2. Ultras
People run distances further than marathons. These are referred to as ultramarathons or ultras for short. There are 50K, 100K and even 100 mile ultra events. In fact, I know a few runners that are completing a 100 mile race the same weekend I run the Ottawa marathon. They will likely be running for almost 20 hours or more!! Perhaps the most interesting story I have stumbled across regarding ultra marathon, was the story of a 13 year old girl who completed her first 50 miler with her mom, its very touching.

3. Other crazies
While researching if it would be safe for hubs to run multiple marathons, I came across an interesting site called marathon maniacs. Apparently there are other runners out there that are addicted just as addicted (even more so) to running marathons. In fact they even have criteria to be considered part of their maniac club:

1. Back to Back Marathons (two marathons in consecutive weekends, races can be run on either Saturday or Sunday).
2. 2 Marathons in 3 weeks (2 Marathons within a 16 day time frame).
3. 3 Marathons in 3 months (3 Marathons within a 90 day time frame).

1. 3 Marathons in 3 weeks ( 3 Marathons within a 16 day time frame ).
2. 6 Marathons in 6 months (6 marathons in 6 consecutive calendar months).
3. 8 - 11 Marathons within 1 calendar year.

1. 4 Marathons within a 6-week time span (or 37 days).
2. 12 - 18 Marathons within 1 calendar year.
3. 4 Marathons in 4 different US states, Countries or Canadian Provinces (any combination) within an 8-week time span (or 51 days).

1. 4 Marathons in 4 consecutive weeks (or 23 days).
2. 19 - 25 Marathons within 1 calendar year.
3. 2 Marathons in 2 days (or 48 hours) must finish both races!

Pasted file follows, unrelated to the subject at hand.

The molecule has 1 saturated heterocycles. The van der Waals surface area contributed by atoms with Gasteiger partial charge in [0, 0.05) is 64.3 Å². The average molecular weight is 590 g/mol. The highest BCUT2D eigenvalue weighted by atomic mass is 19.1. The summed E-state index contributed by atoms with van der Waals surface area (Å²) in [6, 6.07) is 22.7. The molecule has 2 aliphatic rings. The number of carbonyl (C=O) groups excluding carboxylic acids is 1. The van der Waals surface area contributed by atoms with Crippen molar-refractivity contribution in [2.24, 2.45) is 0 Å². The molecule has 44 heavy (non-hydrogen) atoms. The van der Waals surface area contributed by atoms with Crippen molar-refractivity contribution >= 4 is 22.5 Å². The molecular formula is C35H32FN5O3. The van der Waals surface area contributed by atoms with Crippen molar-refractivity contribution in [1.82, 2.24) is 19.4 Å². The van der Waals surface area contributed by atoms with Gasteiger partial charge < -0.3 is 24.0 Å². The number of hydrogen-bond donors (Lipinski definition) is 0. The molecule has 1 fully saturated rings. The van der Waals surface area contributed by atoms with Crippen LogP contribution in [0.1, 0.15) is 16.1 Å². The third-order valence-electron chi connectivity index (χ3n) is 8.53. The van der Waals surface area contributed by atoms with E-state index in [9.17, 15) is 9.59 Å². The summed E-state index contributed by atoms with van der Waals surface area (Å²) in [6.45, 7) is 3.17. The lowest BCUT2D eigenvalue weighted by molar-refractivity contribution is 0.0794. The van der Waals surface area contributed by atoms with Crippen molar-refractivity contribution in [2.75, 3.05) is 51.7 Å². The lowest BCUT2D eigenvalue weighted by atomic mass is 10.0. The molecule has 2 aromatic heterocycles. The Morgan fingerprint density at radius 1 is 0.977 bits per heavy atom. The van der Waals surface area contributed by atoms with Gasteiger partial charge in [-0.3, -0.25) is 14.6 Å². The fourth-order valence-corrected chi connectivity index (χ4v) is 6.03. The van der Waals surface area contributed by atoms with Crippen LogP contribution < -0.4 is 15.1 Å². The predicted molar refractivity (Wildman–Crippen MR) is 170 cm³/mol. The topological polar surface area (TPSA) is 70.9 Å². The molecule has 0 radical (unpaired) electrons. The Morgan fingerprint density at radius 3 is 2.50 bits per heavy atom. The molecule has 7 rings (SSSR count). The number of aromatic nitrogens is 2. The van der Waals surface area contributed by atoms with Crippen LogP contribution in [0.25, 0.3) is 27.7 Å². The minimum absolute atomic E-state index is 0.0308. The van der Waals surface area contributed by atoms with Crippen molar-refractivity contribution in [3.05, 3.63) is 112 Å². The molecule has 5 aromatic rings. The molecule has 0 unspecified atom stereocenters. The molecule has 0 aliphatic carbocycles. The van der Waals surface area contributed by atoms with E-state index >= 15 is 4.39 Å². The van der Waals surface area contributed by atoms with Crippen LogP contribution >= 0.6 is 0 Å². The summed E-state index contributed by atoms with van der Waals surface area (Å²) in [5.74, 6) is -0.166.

4. 9 Marathons in 9 different US states, Countries, or Canadian Provinces (any combination) in 1 calendar year.

1. 26 - 30 Marathons within 1 calendar year.
2. 4 Marathons on back to back weekends (within a 9 day window).
3. 3 Marathons in 3 separate US states, Countries, or Canadian Provinces (any combination) within a 9-day time span.
4. 13 Marathons in 13 different US states, Countries, or Canadian Provinces (any combination) in one calendar year.

1. 31 - 37 Marathons in 1 calendar year.
2. 16 Marathon in 16 different US states, Countries, or Canadian Provinces (any combination) in 1 calendar year.
3. 6 Marathons in 3 weeks (or 16 days). With proper planning and rest this can be done!

1. 38 - 44 Marathons in one calendar year.
2. 20 Marathons in 20 US states, Countries, or Canadian Provinces (any combination) in 1 calendar year.
3. 13 Marathons in 12 weeks ( 79 days ).

1. 52 Marathons or more in one calendar year.
2. 30 Marathons in 30 US states, Countries, or Canadian Provinces (any combination) in 1 calendar year.
3. 20 Countries in one calendar year.

There is also an award given to the male and female that runs the most number of marathons every year. Are you a candidate?

Stay tuned for the 5 marathon race reports. First up: Nashville Country Music Marathon. Thanks for reading!

Thursday, May 15, 2008

My next marathon ....Ottawa

So I am running my seventh marathon on May 25th, the ING Ottawa marathon in less than two weeks. I just ran a marathon two weeks ago, the Nashville Country Music Marathon, but it didn't quite translate to the race I wanted in terms of a personal record (PR), so I am attempting my second marathon this spring in a four week span. I will post about the Nashville race experience later, but for now I will discuss the beast upon me, the Ottawa marathon.

Ottawa, Ontario, Canada is a beautiful city, and for you American readers, it is the capital of Canada. It is the epitome of a true Canadian marathon. I hold the Ottawa marathon near and dear to my heart as the Ottawa marathon was my very first marathon that I completed and I loved it so much that I came back last year to run it again (even though I hadn't trained AT ALL - not recommended!). So this will be the third time I have will have run the Ottawa marathon, and I have also ran Ottawa as a half marathon in 2005. The Ottawa course is simply beautiful. You run from the province of Ontario into the province of Quebec through the Gatineau area (Hull) before running back to Ottawa Ontario and running by Canadian landmarks such as the Parliment building and the famous Cateau Laurier hotel (I had the priviledge of attending a wedding there last year-nice!).